When we returned from the trip, a former colleague commented, "You are visiting the Delta when there are so many problems. Water is a problem and there is no water. And if there is no water, the Delta regions disappear." His thoughts were genuine but just because there are problems in the region, shouldn't there be a study tour? For this precise reason, I cannot be an activist. I am aware of the problems faced by people but somehow carrying placards and marching the streets is not my metier. 

The visit to the head of the rivers, Vettar and Vennar in Thenperambur was quite an experience. The water regulators were in action and it was just amazing to be there, hear the sound of the force of water, watch the multitude of fishes frolicking in the water and observe the birds esp cormorant, lesser pied kingfisher and heron swooping down to catch the fish. I could watch on forever. The students went mad when they beheld such beauty and were feverishly clicking away hoping to freeze memories which could be relished in the years to come. Normally, I would have detested the sounds of cameras (mobiles/SLRs/digital ones) for I would see them as interfering with my moments of bliss but as years are added to my existence, I realise that gathering memories is as vital as preserving them. These captured memories will later translate into stories and lived experience and no matter what they will remain etched. I also did my share of capturing memories through my modest phone.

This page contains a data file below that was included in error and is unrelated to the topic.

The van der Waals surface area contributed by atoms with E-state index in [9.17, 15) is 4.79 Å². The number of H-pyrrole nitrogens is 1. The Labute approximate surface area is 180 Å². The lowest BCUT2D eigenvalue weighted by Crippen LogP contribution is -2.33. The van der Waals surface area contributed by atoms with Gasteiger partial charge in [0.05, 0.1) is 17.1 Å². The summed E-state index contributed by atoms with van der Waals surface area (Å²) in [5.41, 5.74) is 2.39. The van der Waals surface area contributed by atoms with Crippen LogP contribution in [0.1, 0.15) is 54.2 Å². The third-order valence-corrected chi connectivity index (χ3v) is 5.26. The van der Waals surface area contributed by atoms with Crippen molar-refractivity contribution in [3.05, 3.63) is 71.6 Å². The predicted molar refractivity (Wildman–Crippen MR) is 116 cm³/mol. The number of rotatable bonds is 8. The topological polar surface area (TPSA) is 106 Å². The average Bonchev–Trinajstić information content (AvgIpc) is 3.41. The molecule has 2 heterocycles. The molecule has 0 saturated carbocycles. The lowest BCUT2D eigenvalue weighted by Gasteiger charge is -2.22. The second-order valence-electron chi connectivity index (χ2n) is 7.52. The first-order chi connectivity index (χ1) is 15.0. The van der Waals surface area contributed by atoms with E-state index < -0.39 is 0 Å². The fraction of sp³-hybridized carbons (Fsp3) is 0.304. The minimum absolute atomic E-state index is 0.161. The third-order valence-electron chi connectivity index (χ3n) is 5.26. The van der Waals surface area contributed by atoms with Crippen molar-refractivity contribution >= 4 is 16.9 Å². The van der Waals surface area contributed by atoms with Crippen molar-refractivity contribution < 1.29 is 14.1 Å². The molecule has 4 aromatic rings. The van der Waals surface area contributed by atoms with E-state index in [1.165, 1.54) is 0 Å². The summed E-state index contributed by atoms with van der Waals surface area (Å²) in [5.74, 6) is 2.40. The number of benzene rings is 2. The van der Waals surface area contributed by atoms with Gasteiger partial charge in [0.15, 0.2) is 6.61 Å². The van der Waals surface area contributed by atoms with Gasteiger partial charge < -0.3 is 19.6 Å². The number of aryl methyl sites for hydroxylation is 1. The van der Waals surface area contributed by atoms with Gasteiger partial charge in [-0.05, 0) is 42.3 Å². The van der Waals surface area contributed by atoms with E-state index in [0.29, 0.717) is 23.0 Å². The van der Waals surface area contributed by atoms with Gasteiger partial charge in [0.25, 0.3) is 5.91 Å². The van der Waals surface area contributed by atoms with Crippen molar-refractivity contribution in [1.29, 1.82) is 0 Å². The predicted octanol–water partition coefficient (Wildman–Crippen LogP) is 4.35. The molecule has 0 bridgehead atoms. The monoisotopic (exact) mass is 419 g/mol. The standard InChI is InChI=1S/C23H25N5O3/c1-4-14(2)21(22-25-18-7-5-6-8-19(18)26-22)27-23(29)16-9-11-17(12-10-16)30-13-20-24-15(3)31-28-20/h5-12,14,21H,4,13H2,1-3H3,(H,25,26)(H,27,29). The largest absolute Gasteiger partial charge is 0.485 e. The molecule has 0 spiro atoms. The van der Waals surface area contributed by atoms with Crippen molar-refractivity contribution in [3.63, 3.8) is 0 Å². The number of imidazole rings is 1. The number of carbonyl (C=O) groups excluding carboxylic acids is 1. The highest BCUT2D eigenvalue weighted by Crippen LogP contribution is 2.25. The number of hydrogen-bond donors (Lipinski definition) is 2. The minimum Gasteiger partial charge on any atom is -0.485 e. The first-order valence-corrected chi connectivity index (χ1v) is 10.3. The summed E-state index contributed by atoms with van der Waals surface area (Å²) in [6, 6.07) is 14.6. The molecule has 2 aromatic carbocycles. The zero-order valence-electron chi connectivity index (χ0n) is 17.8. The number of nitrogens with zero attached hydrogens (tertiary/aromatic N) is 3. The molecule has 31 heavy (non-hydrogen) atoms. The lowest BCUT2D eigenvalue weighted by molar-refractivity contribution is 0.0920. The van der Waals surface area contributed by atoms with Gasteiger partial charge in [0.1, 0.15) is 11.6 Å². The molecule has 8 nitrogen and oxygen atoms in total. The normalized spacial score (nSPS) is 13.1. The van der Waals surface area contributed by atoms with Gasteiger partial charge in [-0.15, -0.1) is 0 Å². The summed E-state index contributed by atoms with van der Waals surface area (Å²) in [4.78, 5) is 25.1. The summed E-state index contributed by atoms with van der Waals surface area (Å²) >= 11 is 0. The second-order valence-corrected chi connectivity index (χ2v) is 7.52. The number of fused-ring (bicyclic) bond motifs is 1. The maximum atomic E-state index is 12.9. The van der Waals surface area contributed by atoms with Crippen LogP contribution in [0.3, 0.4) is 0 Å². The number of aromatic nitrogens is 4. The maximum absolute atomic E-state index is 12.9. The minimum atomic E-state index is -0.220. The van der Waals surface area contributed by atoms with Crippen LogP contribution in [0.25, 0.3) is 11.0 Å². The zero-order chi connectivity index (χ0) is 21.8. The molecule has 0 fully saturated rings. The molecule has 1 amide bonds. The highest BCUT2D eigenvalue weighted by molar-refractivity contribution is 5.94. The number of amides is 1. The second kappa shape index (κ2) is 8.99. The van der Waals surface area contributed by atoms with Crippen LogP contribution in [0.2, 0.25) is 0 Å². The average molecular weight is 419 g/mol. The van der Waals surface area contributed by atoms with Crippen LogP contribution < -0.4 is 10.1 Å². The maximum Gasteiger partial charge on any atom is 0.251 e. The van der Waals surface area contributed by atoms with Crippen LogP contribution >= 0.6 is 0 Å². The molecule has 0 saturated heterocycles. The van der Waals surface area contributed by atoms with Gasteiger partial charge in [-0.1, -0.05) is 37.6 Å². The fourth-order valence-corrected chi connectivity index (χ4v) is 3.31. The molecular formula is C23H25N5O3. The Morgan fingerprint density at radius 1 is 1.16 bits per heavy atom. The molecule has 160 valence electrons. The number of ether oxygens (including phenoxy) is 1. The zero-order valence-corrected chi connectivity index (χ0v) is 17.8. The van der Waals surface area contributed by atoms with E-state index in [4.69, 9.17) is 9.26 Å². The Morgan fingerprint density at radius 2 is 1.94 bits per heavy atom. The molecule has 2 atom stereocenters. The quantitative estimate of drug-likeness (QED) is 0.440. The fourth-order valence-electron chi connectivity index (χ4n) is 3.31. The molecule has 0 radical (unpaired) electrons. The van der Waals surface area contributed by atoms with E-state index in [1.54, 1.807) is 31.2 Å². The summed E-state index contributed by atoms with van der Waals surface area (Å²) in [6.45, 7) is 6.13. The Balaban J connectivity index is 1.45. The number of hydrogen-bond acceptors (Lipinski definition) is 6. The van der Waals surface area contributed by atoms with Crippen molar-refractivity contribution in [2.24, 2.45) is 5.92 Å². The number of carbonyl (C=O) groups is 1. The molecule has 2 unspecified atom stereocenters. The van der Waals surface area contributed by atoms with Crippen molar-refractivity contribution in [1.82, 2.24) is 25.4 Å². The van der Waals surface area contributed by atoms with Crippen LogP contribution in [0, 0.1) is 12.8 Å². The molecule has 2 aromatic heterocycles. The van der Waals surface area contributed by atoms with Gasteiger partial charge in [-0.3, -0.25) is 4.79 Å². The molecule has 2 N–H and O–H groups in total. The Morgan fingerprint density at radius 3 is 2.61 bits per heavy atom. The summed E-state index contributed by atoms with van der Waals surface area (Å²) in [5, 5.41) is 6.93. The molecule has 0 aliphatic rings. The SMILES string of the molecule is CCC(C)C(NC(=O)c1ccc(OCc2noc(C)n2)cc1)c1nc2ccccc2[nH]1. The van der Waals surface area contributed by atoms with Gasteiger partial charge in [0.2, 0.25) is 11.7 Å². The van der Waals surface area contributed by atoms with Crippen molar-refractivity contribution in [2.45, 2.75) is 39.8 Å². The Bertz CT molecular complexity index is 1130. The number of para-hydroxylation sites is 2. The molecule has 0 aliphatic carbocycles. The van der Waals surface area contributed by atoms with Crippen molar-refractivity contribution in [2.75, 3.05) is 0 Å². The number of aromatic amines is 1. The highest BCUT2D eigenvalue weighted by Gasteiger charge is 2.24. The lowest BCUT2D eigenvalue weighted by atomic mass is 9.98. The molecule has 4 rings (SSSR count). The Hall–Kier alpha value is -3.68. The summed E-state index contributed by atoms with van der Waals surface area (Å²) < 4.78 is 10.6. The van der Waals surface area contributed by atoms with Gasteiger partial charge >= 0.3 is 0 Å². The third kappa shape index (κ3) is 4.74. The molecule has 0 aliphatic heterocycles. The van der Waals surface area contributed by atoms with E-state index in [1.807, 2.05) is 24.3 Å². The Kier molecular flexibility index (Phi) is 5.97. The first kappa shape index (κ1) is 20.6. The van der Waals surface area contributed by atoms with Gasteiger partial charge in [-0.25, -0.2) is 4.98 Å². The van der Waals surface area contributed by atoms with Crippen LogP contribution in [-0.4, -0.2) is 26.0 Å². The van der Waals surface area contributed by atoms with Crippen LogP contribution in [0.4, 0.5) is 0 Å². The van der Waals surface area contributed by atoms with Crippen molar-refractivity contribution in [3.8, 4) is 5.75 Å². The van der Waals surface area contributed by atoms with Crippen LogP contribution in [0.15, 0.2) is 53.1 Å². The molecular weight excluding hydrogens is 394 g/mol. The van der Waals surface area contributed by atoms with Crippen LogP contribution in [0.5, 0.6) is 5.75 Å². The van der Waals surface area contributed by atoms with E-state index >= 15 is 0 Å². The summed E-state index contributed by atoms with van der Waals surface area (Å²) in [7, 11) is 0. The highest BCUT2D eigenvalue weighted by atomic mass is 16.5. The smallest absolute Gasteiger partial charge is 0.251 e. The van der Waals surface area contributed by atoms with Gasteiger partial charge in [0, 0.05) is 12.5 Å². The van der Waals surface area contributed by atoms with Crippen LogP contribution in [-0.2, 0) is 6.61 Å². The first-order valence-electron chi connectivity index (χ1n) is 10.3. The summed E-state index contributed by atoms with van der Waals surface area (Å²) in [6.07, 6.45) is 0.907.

Walking by the Bay of Bengal after visiting Poompuhar and imagining how the river Kaveri would have flowed then and how trade would have flourished along the coastal areas transported me to a place centuries ago. I imagined me then as a resident of Puhar and belonging to the fishing community whose breath was salty and talk fishy (!!!). Some students were in deep contemplation. Perhaps they were also in the city of ancient Puhar bargaining the prices of fish and haranguing about the thrifty buyers!

Gradually, in the course of the journey, I began adding pages to my book of life as I learnt about the flora, fauna, trade, water regulating systems, rituals and other details of the places we visited. The sound of the gushing waters still echo in my ears and have added to my years. It was a lovely weekend, indeed.